All thanks for this audiophile rarity go to Mats Sibelius’ only opera, the one-act “The Maiden in the Tower”, is hobbled by a shallow Swedish libretto that’s basically a recounting of the Rapunzel myth. Like Kullervo and many other early works, it was well received initially by its Northern European audience, but Sibelius soon withdrew it to his desk drawer, discouraging further performances. It’s too bad that the text is so insipid, since there is some interesting music here: a passionate, even overwrought, prayer from the imprisoned Maiden to the Virgin Mary, twice soaring up to a High B. In the next scene the chorus of villagers sings the opera’s most memorable tune, a hymn to spring before they repudiate the Maiden, who they unjustly accuse of being the Bailiff’s prostitute. This scene has hints of the bass pedal points that became one of the composer’s most recognizable fingerprints. The Maiden’s sad prayer returns as an interlude before the scene with her fiancé that leads to the confrontation with the Bailiff and the all-too-neat ending in which the castle-owner’s wife observes the happenings and orders the Maiden freed and the Bailiff arrested.
Composer: Jean Sibelius
Performer: Mari-Ann Häggander, Erland Hagegård, Tone Kruse, Jorma Hynninen, The Gothenburg Concert Hall Choir Orchestra: The Gothenburg Symphony Orchestra
Conductor: Neeme Järvi
Number of discs: 1
DR-Analysis: DR 13 Size: 2.03 GB
All thanks for this masterwork go to Jean-Luc This is one great recording of this great work. Without being too wordy. This recording will show you how good your system really is. Get it..It’s also a great performance as well. Barely seven minutes into the performance and we already experience a triumphant exultation–one beautiful soaring melody after another in this wonderful celebration of life.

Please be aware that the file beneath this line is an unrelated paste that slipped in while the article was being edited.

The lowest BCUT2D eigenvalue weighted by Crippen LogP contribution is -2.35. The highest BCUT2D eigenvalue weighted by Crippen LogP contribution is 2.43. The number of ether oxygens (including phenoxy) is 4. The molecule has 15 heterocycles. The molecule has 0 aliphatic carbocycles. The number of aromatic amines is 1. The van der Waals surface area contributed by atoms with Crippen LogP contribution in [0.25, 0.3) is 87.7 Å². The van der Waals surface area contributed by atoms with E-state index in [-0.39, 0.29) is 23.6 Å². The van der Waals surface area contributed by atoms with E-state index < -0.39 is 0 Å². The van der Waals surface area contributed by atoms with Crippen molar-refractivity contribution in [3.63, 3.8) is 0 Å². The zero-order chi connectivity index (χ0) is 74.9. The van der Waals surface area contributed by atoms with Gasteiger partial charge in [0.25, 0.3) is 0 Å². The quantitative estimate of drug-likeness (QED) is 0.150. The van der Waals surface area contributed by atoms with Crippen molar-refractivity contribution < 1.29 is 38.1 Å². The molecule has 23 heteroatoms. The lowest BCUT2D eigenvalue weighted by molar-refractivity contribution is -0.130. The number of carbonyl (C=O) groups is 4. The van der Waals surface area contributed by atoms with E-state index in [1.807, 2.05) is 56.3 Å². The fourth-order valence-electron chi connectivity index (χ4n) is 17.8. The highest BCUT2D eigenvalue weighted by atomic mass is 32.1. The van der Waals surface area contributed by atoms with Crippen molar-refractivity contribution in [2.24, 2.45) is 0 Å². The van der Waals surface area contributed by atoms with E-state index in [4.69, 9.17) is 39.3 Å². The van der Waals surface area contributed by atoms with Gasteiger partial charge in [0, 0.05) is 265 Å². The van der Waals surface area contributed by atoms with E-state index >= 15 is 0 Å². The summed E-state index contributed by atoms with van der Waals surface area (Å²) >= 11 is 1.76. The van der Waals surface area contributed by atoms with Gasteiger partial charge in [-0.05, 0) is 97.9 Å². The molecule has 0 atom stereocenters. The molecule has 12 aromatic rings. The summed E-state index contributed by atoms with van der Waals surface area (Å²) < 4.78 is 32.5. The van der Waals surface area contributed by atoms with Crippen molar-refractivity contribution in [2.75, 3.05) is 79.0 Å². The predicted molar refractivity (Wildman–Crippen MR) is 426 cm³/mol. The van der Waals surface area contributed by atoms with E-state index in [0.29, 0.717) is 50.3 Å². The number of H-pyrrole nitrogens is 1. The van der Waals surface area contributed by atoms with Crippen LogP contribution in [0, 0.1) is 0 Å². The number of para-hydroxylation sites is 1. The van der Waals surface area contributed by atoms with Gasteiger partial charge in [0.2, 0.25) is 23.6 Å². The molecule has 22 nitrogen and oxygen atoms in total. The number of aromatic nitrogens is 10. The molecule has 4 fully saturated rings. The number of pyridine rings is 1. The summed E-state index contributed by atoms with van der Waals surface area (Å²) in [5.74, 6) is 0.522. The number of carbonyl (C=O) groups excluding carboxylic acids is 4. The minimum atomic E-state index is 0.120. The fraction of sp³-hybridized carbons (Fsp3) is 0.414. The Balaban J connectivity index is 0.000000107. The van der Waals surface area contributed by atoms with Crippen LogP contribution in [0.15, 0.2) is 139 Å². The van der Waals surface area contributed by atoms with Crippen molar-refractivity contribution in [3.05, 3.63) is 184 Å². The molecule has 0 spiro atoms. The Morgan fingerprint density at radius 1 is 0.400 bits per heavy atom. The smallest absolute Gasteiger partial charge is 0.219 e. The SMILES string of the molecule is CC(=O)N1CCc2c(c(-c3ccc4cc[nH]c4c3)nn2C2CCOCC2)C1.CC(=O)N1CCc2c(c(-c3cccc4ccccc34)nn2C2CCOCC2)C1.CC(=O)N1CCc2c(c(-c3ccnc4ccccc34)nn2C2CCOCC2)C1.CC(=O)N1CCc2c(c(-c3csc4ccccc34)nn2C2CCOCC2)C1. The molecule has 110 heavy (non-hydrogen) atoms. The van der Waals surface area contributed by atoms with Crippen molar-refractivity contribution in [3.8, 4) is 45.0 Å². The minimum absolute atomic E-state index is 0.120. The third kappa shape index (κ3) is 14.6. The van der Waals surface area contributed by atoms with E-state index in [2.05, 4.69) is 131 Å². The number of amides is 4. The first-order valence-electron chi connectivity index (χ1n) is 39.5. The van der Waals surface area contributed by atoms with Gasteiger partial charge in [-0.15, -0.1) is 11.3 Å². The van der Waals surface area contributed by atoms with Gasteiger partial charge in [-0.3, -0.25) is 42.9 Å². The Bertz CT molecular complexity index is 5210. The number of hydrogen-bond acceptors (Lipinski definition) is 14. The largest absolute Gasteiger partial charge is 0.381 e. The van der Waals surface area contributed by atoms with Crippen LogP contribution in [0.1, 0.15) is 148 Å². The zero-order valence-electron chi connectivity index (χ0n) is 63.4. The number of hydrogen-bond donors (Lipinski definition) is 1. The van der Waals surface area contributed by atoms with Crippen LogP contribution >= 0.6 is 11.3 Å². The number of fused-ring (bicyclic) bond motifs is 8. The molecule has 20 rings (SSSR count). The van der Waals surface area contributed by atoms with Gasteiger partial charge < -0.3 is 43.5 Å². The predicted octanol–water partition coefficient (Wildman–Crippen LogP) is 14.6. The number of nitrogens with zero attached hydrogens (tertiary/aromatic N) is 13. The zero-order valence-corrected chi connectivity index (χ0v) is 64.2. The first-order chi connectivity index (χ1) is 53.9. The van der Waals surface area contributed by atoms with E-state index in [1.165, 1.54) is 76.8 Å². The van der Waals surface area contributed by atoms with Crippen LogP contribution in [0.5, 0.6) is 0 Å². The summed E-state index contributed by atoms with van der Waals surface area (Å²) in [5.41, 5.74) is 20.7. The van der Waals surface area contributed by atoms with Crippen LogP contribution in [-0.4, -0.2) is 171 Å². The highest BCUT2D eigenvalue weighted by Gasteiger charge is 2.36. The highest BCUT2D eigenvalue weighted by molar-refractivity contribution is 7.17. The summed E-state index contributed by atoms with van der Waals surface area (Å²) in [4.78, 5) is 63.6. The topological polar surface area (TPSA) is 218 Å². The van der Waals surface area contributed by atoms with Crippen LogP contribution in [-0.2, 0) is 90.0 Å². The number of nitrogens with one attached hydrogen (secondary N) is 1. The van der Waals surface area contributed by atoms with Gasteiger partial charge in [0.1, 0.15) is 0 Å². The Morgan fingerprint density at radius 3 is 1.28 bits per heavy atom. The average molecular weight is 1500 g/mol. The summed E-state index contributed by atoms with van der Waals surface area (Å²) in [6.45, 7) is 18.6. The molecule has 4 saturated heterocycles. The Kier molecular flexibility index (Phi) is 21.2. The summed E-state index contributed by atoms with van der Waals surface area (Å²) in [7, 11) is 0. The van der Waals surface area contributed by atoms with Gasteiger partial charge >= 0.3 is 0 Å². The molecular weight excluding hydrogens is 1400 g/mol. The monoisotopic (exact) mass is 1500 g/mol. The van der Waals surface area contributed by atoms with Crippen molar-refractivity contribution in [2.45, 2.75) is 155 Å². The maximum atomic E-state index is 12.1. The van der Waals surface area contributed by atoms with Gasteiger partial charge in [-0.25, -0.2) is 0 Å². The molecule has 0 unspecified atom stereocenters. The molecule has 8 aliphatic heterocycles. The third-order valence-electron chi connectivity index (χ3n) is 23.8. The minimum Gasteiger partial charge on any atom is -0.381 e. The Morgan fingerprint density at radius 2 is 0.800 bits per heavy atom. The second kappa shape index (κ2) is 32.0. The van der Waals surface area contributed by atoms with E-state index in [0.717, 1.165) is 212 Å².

Yes, there is great singing (all the soloists and choirs are magnificent!) but even more important are the absolutely GORGEOUS parts for the human voice. This is why the human voice is the greatest of all musical instruments. If you like beautiful singing at its passionate best, this is a performance you will return to frequently.
The “Symphony of a Thousand” (a poetic rather than literal title) was a Tennstedt specialty. The most admired part of his EMI Mahler cycle was this symphony; he recorded it in 1986, in fairly distant sound that exhibits a good deal of digital glassiness. The conductor was battling throat cancer, first diagnosed in 1985, which forced him to step down as pricnipal conductor of the London Phil. in 1987, having held the post for only four years. His returns to London thereafter were considered unique events, all the more fragile because of Tennstedt’s precarious health and last-minute cancellations. On this occasion the energy that he summons is monumental and one must say, heroic. Even Bernstein didn’t marshal the gigantic forces of the Mahler Eighth with such command and breadth, as if embracing a musical cosmos.
Composer: Gustav Mahler
Performer: London Philharmonic Choir, Tiffin School Boys’ Choir, Elizabeth Connell, Edith Wiens, Felicity Lott, Trudeliese Schmidt, Nadine Denize, Richard Versalle, Jorma Hynninen, Hans Sotin Orchestra: London Philharmonic Orchestra
Conductor: Klaus Tennstedt
Number of discs: 2
DR-Analysis: DR 15 Size: 1.71 GB